Approximately 9.5 percent of teens ages 13 to 17 living in the U.S. identify as LGBTQ. Even before the pandemic, these kids were 4 times more likely than heterosexual youth to attempt suicide.
Those numbers have risen; LGBTQ youth are now 5 times more likely to attempt self-harm. As a psychiatrist who works extensively with LGBTQ youth, and as someone who identifies as a gay man, I am advocating for this particular group, as I have witnessed their struggles.
Diverting pregnant people from LA County’s jails is a complex process involving many moving parts and many players — including the diversion court, probation, child welfare, health care clinicians, case managers, housing providers, and the clients themselves.
In the third part of this multi-part series, our partners at WitnessLA explore some of the ways in which the process of diversion can jump the rails.
While California has one of the lowest COVID-19 transmission rates in the nation and a high vaccination rate, the reopening of schools has proven rocky.
To better understand how the reopening effort is playing out on the ground, I spoke with educators from Oakland Unified School District and Los Angeles Unified School District — two public-school districts that primarily serve students of color.
The pandemic and protests have laid bare the depths of our nation’s disparities. Your race should not determine whether you live or die. It should not influence whether your doctor listens to you, or whether you can breathe clean air.
But—too often—it does.
In my own family, I’ve seen the results of racism and redlining play out over generations in Los Angeles, limiting where some family members could purchase homes, raise their children and retire.
Even as Governor Newsom’s administration is working to help Californians access care more easily through technology, it is preventing providers from connecting virtually to better meet the needs of Medi-Cal patients.
Gavin Newsom’s veto of SB 365 means doctors serving people insured under Medi-Cal won’t be reimbursed if they consult with a specialist online or over the phone to provide their patients better care.
Research shows children with chronic illnesses are at least twice as likely as healthy children to develop a mental health disorder. They’re at higher risk for neglect and abuse. Their caregivers and siblings are also at increased risk for mental distress.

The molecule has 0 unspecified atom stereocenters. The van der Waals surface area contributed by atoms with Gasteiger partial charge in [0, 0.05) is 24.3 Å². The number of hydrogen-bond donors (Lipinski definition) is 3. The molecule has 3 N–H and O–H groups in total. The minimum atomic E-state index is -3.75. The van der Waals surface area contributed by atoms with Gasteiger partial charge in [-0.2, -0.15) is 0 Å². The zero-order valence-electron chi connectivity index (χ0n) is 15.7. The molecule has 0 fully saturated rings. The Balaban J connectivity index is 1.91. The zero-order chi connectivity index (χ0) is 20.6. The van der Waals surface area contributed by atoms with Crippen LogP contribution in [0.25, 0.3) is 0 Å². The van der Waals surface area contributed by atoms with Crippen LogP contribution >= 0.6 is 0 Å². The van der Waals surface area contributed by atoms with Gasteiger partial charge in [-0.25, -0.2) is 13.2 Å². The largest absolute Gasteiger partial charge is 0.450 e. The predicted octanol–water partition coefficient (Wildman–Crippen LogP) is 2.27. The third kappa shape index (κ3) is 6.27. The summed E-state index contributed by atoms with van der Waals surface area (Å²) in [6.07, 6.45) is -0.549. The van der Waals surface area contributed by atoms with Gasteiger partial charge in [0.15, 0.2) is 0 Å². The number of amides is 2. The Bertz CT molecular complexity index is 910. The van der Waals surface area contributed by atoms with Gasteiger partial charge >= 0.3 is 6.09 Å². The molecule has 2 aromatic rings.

Yet there are few mental health treatment programs that cater to the needs of these children and their families. The MEND program at Loma Linda University is an exception.
The process begins with a list of names.
Every few days, the obstetrics team inside Los Angeles County’s main women’s lockup, the Century Regional Detention Facility, sends the county’s Office of Diversion and Reentry a roster of pregnant people currently held in the facility.
The goal is to decide who qualifies for the Maternal Health Diversion Program, which diverts pregnant women away from jail and into supportive housing.
Climate change is a growing threat to people with disabilities. Not only is the weather getting hotter, but Californians are facing more frequent wildfires, poor air quality, evacuations and power outages. These events are particularly difficult to navigate for people with complex medical conditions and those who care for them.
Yet, researchers and policymakers have historically overlooked this vulnerable population when it comes to emergency planning.
Women have become the fastest-growing incarcerated population in the U.S., even as overall national incarceration numbers have begun to slowly recede. Approximately 80 percent of the 2.9 million women jailed each year in the U.S. are mothers.
Los Angeles County’s Maternal Health Diversion Program disrupts the incarceration cycle by moving pregnant people out of jail cells and into supportive housing.
An estimated 9,886 Californians lost their lives to overdose between January 2020 and January 2021, a 50 percent increase from the previous year. Suicide remains the second leading cause of death for people under 34 in our state.
Coming out of the pandemic, we have an opportunity to save lives by extending and expanding federal resources.
High costs, lack of clarity over which benefits are covered and limited providers, especially ones that reflect the diversity of the communities they serve, have forced historically excluded communities to delay or completely forgo oral health care.
Delayed care often leads to excruciating pain only a costly emergency room visit can fix, leaving people with thousands of dollars of medical debt.